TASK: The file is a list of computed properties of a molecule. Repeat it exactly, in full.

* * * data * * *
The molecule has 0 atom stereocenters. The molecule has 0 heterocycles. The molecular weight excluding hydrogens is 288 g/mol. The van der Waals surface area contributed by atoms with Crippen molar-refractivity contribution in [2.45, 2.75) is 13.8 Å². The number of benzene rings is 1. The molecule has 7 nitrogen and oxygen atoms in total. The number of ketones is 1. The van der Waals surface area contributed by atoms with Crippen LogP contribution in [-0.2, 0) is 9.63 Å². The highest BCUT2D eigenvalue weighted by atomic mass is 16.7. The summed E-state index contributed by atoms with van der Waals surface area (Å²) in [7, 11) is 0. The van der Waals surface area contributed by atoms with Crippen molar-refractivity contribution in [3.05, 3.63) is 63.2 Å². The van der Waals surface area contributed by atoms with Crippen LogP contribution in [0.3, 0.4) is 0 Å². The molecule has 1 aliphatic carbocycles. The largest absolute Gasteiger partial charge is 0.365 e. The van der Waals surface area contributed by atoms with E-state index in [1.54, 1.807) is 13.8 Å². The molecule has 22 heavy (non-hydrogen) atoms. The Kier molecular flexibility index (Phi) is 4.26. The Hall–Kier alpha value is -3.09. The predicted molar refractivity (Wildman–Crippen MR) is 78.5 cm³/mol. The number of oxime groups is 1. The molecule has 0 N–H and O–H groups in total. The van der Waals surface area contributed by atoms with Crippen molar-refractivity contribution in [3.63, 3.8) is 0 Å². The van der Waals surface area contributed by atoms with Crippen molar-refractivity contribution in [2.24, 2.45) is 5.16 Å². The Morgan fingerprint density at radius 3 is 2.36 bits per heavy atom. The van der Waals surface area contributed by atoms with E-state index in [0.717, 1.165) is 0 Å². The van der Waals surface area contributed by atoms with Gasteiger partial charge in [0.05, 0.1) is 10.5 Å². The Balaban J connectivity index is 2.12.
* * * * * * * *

The molecule has 0 atom stereocenters. The molecule has 0 heterocycles. The molecular weight excluding hydrogens is 288 g/mol. The van der Waals surface area contributed by atoms with Crippen molar-refractivity contribution in [2.45, 2.75) is 13.8 Å². The number of benzene rings is 1. The molecule has 7 nitrogen and oxygen atoms in total. The number of ketones is 1. The van der Waals surface area contributed by atoms with Crippen LogP contribution in [-0.2, 0) is 9.63 Å². The highest BCUT2D eigenvalue weighted by atomic mass is 16.7. The summed E-state index contributed by atoms with van der Waals surface area (Å²) in [7, 11) is 0. The van der Waals surface area contributed by atoms with Crippen molar-refractivity contribution in [3.05, 3.63) is 63.2 Å². The van der Waals surface area contributed by atoms with Crippen LogP contribution in [0.3, 0.4) is 0 Å². The molecule has 1 aliphatic carbocycles. The largest absolute Gasteiger partial charge is 0.365 e. The van der Waals surface area contributed by atoms with E-state index in [1.54, 1.807) is 13.8 Å². The molecule has 22 heavy (non-hydrogen) atoms. The Kier molecular flexibility index (Phi) is 4.26. The Hall–Kier alpha value is -3.09. The predicted molar refractivity (Wildman–Crippen MR) is 78.5 cm³/mol. The number of oxime groups is 1. The molecule has 0 N–H and O–H groups in total. The van der Waals surface area contributed by atoms with Crippen molar-refractivity contribution in [3.63, 3.8) is 0 Å². The van der Waals surface area contributed by atoms with Crippen molar-refractivity contribution in [2.24, 2.45) is 5.16 Å². The Morgan fingerprint density at radius 3 is 2.36 bits per heavy atom. The van der Waals surface area contributed by atoms with E-state index in [0.717, 1.165) is 0 Å². The van der Waals surface area contributed by atoms with Gasteiger partial charge in [0.05, 0.1) is 10.5 Å². The Balaban J connectivity index is 2.12.